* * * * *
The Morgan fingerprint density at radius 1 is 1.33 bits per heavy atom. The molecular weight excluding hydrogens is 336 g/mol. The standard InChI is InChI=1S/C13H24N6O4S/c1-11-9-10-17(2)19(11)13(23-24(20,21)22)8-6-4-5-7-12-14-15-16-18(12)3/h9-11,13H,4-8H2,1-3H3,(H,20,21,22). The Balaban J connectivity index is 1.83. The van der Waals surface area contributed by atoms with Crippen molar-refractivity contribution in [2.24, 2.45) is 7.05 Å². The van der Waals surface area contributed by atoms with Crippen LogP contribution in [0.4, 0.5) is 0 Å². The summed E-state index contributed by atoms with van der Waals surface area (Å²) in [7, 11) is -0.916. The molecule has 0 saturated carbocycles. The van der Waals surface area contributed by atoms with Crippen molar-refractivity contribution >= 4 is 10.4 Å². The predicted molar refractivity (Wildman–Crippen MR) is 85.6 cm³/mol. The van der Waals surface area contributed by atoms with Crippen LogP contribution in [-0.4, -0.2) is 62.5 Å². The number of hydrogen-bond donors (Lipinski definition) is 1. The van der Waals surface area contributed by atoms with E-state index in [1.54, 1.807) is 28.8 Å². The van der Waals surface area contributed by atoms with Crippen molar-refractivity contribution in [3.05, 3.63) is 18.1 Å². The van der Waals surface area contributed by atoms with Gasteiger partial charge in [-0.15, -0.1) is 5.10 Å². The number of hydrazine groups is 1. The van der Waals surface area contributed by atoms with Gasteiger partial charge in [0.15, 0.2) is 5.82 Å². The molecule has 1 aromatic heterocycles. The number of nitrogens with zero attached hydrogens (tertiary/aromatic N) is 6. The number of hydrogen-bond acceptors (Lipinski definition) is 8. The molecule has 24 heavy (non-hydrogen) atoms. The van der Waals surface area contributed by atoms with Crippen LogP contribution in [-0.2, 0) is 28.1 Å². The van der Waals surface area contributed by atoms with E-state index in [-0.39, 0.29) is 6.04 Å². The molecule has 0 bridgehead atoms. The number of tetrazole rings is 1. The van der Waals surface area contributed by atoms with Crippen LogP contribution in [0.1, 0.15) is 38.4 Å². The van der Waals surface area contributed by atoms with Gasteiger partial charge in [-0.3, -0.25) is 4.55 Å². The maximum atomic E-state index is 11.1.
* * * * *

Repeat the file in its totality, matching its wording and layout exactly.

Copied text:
The Morgan fingerprint density at radius 1 is 1.33 bits per heavy atom. The molecular weight excluding hydrogens is 336 g/mol. The standard InChI is InChI=1S/C13H24N6O4S/c1-11-9-10-17(2)19(11)13(23-24(20,21)22)8-6-4-5-7-12-14-15-16-18(12)3/h9-11,13H,4-8H2,1-3H3,(H,20,21,22). The Balaban J connectivity index is 1.83. The van der Waals surface area contributed by atoms with Crippen molar-refractivity contribution in [2.24, 2.45) is 7.05 Å². The van der Waals surface area contributed by atoms with Crippen LogP contribution in [0.4, 0.5) is 0 Å². The summed E-state index contributed by atoms with van der Waals surface area (Å²) in [7, 11) is -0.916. The molecule has 0 saturated carbocycles. The van der Waals surface area contributed by atoms with Crippen molar-refractivity contribution >= 4 is 10.4 Å². The predicted molar refractivity (Wildman–Crippen MR) is 85.6 cm³/mol. The van der Waals surface area contributed by atoms with Crippen LogP contribution in [-0.4, -0.2) is 62.5 Å². The number of hydrogen-bond donors (Lipinski definition) is 1. The van der Waals surface area contributed by atoms with E-state index in [1.54, 1.807) is 28.8 Å². The van der Waals surface area contributed by atoms with Crippen molar-refractivity contribution in [3.05, 3.63) is 18.1 Å². The van der Waals surface area contributed by atoms with Gasteiger partial charge in [-0.15, -0.1) is 5.10 Å². The number of hydrazine groups is 1. The van der Waals surface area contributed by atoms with Gasteiger partial charge in [0.15, 0.2) is 5.82 Å². The molecule has 1 aromatic heterocycles. The number of nitrogens with zero attached hydrogens (tertiary/aromatic N) is 6. The number of hydrogen-bond acceptors (Lipinski definition) is 8. The molecule has 24 heavy (non-hydrogen) atoms. The van der Waals surface area contributed by atoms with Crippen LogP contribution in [-0.2, 0) is 28.1 Å². The van der Waals surface area contributed by atoms with E-state index in [-0.39, 0.29) is 6.04 Å². The molecule has 0 bridgehead atoms. The number of tetrazole rings is 1. The van der Waals surface area contributed by atoms with Crippen LogP contribution in [0.1, 0.15) is 38.4 Å². The van der Waals surface area contributed by atoms with Gasteiger partial charge in [-0.3, -0.25) is 4.55 Å². The maximum atomic E-state index is 11.1.